Plants for a Thirsty State

Public interest in plants with relatively low water requirements has come and gone several times over the past few decades. Each new dry cycle seems to bring a new awakening, a new missionary movement, and the “learning” of new approaches to gardening. All of these seem to be quickly forgotten soon after the wet years return. In the long run, however, it is clear that with a growing population and (at least in our lifetimes) declining rainfall averages over much of the state, Californians will be gardening with less water, like it or not, even in the best of years. Fortunately, there is already a large body of information on which to draw, some of it–like new developments in drip and spitter irrigation–being compiled continuously in the interest of more economical garden maintenance. Some of the best information on particular plants comes simply from observing neglected or abandoned gardens, regardless of current weather patterns.

Partly by design, partly by pursuing other fancies with plant groups from California, the Southwest, Mexico, temperate South America, Australia and South Africa, we at Suncrest have gradually accumulated a collection of several hundred plants with a record of at least moderate tolerance of summer drought. This means simply that they can be maintained in good condition with substantially less summer irrigation than the average popular garden plant (and vastly less than the lawns that still fill major portions of many California landscapes). The fact that many of these plants are also beautiful, fill nearly every possible garden niche, and collectively provide year-round seasonal interest, would make them desirable garden candidates even if water were not an issue.

You can use the alphabetical listings below (with page divisions for the larger groups) to easily access informational displays on these plants. More detailed descriptions and information on how to use them are now available in our new publication, Plants for a Thirsty State, in PDF format. Click here to download the complete publication, with color covers, in PDF format. A separate, smaller file with just the main body text is available here.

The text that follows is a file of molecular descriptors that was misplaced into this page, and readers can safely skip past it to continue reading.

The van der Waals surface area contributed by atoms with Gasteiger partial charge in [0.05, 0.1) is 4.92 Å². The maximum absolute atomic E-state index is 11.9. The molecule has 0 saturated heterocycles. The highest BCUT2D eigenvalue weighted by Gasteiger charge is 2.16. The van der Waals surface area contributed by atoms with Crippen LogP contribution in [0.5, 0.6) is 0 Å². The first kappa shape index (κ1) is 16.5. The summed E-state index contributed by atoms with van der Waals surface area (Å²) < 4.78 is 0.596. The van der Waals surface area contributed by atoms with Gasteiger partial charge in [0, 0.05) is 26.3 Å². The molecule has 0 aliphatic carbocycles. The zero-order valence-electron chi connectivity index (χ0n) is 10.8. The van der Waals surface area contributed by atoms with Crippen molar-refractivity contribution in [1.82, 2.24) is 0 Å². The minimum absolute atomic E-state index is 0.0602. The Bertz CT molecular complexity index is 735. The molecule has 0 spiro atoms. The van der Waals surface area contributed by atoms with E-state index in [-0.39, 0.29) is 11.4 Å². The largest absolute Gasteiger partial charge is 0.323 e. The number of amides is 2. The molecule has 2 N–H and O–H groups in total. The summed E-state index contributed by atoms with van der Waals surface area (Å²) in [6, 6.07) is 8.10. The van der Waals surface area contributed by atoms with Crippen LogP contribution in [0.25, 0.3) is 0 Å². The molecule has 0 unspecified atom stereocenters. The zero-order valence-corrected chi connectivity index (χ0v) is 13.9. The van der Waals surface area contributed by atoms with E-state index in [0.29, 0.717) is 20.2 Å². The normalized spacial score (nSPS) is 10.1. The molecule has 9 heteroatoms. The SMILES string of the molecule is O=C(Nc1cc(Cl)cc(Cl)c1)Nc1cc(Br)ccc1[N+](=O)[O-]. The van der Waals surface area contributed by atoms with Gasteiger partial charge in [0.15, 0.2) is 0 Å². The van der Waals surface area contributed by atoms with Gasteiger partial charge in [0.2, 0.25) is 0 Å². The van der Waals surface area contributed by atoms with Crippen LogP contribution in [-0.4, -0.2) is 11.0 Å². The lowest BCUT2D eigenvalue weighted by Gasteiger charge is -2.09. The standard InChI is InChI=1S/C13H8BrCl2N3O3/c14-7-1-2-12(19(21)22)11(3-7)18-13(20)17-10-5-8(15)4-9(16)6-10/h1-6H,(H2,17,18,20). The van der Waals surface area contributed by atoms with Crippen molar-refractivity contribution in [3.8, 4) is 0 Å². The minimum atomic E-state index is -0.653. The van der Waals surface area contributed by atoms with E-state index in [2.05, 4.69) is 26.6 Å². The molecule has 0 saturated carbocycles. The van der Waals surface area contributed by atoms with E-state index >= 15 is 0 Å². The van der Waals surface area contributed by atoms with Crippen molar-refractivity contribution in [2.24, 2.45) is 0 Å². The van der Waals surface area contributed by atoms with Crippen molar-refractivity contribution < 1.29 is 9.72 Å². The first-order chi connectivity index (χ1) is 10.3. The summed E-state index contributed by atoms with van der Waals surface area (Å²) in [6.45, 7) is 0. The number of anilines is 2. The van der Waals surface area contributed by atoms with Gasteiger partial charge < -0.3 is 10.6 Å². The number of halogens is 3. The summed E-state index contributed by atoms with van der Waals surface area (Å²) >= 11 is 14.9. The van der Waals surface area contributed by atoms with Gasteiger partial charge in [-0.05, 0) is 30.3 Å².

Select A Letter Below
Plant Name Capsule Description
Alyssum saxatile 'Gold Ball' Grey green leaves make low mound, covered with vivid yellow flowers in early spring.
x Amarine tubergenii 'Anastasia' Broad clusters of fragrant deep pink flowers in fall. Amaryllis x Nerine hybrid.
x Amarine tubergenii 'Belladiva Mix' Clusters of fragrant light to deep pink flowers in fall. Amaryllis x Nerine hybrid.
Amarygia hybrids Naked lady. Large, fragrant flowers, deep rose to white.
Andropogon ternarius 2-3 feet. Erect, blue grey stems. Feathery silver flower tufts.
Anigozanthos 'Amber Velvet' Kangaroo paw. Iris like leaves to 18 inches. Flower stems have orange red fuzz, yellowish flowers.
Anigozanthos 'Big Red' Kangaroo paw. To 5'+. Red flowers.
Anigozanthos 'Bush Dawn' To 5'. Yellow fuzzy flowers on erect stems.
Anigozanthos 'Bush Gold' Kangaroo paw. 2 feet leaves. Orange buds, gold flowers.
Anigozanthos 'Bush Nugget' Golden fuzzy flowers on red stems to 3-4 feet.
Anigozanthos 'Bush Ranger' 2 feet high. Red furry flowers attract hummingbirds.
Anigozanthos 'Bush Sunset' 4 feet high. Red furry flowers attract hummingbirds.
Anigozanthos 'Bush Tango' Orange fuzzy flowers on stems to 5 feet, green leaves in clump to 2 feet.
Anigozanthos 'Bush Tenacity' Red stems with gold & yellow flowers.
Anigozanthos 'Cape Aurora' Low green leaves; yellow and green fuzzy flowers on 30 inch stems.
Anigozanthos 'Cape Magenta' Compact clump, flower stem to 18 inches, pink fuzzy flowers.
Anigozanthos 'Cape Red Lead' Compact clump, deep red fuzzy flowers on 20 inch stems.
Anigozanthos 'Dwarf Pink' Deep pink fuzzy flowers on stems to 2 feet.
Anigozanthos Everlasting Gold TM PPAF Yellow flowers on furry reddish stems. Long bloom.
Anigozanthos flavidus--bicolor form Kangaroo paw; 5-6 foot stems, pale green and light pink flowers.

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